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Sechseläuten? Sechse…what?

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Never heard of Sechseläuten? No worries: Here are the ten most important facts about Zurich’s traditional spring festival.

1. What it is all about
Zurich’s Sechseläuten (six o’clock ringing) festival celebrates a council decision of the 16th century when the city’s guilds resolved that the working day should end one hour later – at six o’clock – in the summer months. The end of the workday was always marked by the bell of the Grossmünster Cathedral. So when this started ringing at six on the first Monday after the spring equinox, summer was clearly on the way.

2. How it is celebrated
The festivities begin on a Sunday with the children’s parade. But it’s Sechseläuten Monday that brings the main event, when some 3,500 guildsfolk proceed through the streets in their historical costumes. They’re accompanied by some 350 horseriders, 50 floats and 30 marching bands. At the end of the procession, on 24 April at 6 p.m. precisely, the bells of the Grossmünster start to ring and the fire to burn the “Böögg” is lit.

3. The “Böögg”
The “Böögg” is the baddie. “Butzemann”, “Bullebeiss”, “Buhmann”, “Boesman”: He goes by many names. Zurich’s “Böögg” looks like a snowman. And he’s burnt to symbolise the end of the winter season. Latter­day legend has it that the faster the “Böögg’s” head (which is conveniently stuffed with fireworks) explodes, the finer the coming summer will be.

4. The record
Last year it took 43 minutes and 34 seconds to blow the “Böögg’s” head off. That’s the longest it’s taken since records are kept! In 1956, by contrast, the “Böögg” lost his head after just 4 minutes.

5. The “Böögg’s” origins
The boys in the city’s Kratz district used to burn a “Böögg” around the spring equinox – the same time the city guilds were holding their Sechseläuten festivities. These old “Böögg” figures were paraded around the streets before they met their fiery end. That somewhat rowdy tradition has been transformed into today’s children’s parade, which is held on the Sunday before Sechse­läuten Monday.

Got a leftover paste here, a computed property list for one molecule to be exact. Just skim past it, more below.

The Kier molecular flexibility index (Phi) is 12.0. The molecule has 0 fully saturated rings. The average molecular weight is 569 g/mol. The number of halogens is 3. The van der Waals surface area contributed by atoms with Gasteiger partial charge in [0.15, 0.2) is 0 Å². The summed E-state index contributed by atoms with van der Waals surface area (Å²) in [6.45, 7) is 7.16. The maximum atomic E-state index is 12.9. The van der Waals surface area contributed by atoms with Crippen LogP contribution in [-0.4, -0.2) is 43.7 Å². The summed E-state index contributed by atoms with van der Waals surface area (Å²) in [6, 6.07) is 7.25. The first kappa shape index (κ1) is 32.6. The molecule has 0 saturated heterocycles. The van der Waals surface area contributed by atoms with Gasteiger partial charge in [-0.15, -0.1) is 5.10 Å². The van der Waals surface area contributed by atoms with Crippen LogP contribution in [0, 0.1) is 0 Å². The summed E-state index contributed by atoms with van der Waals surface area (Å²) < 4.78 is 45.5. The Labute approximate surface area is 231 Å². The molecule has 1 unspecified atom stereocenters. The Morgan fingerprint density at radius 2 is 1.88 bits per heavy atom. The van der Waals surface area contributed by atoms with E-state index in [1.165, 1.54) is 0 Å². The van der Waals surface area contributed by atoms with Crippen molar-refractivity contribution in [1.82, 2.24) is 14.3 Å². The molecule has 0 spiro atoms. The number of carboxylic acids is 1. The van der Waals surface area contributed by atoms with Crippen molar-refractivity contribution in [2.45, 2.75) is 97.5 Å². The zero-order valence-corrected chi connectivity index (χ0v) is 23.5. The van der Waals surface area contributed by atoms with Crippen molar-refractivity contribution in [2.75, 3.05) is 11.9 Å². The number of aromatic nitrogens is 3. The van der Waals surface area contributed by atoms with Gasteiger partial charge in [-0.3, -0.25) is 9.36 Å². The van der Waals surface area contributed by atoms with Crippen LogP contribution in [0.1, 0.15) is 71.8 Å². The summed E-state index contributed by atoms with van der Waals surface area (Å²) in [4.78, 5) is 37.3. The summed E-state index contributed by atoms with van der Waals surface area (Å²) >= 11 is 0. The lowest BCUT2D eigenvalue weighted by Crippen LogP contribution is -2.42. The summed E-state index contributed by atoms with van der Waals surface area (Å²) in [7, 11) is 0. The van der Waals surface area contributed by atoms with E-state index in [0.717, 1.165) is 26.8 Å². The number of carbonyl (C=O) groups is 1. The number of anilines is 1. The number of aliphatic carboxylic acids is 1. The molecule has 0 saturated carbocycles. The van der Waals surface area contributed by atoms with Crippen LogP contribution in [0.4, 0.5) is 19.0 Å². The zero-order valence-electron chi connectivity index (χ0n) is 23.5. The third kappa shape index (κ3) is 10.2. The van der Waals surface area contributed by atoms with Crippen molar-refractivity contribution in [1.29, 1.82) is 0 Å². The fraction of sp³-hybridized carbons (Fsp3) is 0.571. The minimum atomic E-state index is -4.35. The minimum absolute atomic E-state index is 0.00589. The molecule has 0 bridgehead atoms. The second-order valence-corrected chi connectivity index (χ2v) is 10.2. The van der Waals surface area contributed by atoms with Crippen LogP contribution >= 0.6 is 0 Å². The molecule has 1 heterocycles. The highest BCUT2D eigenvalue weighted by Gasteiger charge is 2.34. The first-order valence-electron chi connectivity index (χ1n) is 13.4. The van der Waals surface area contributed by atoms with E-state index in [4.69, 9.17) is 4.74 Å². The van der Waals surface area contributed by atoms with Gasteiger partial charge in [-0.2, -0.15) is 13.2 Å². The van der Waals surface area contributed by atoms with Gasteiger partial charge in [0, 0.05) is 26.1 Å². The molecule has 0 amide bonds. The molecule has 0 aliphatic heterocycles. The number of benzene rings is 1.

6. A public holiday
Sechseläuten Monday is generally a half­day public holiday in the city of Zurich. So together with “Knabenschiessen” Monday in September, which is also generally a half­day off, it gives the citizens a full day’s holiday each year.

7. A watery end
In 1944, during the Second World War, Sechseläuten was held at the marina in the Enge district, because the usual site had been plant­ed with vegetables. And the “Böögg” fell intothe lake! In 1950, 1960, 1993 and 1994 the“Böögg” fell off his bonfire before his head hadexploded.

8. A fishy custom
The junior members of the Zunft zur Schiff­leuten (the watermen’s guild) used to throw dead fish into the crowds (and even through any open Bahnhofstrasse windows) during their procession. That was abolished last year: They now throw chocolate fish instead.

9. Fine dining, too
The city’s guildhouses that line the River Lim­mat aren’t just architecturally attractive. Many of them are home to fine restaurants as well. Like the Zunfthaus zur Zimmerleuten, which serves such Swiss classics as Zürcher Geschnetzeltes and cheese fondue.

10. The “Böögg” BBQ
Once the official celebrations are over, Switzer­land’s biggest impromptu barbecue is held on Sechseläutenplatz around the remains of the “Böögg” fire. People of all ages gather to grill the sausages they have brought with them over the glowing embers. Even the “Böögg” has his good side, it seems …

 

More exciting stories about Zurich on www.zuerich.com.


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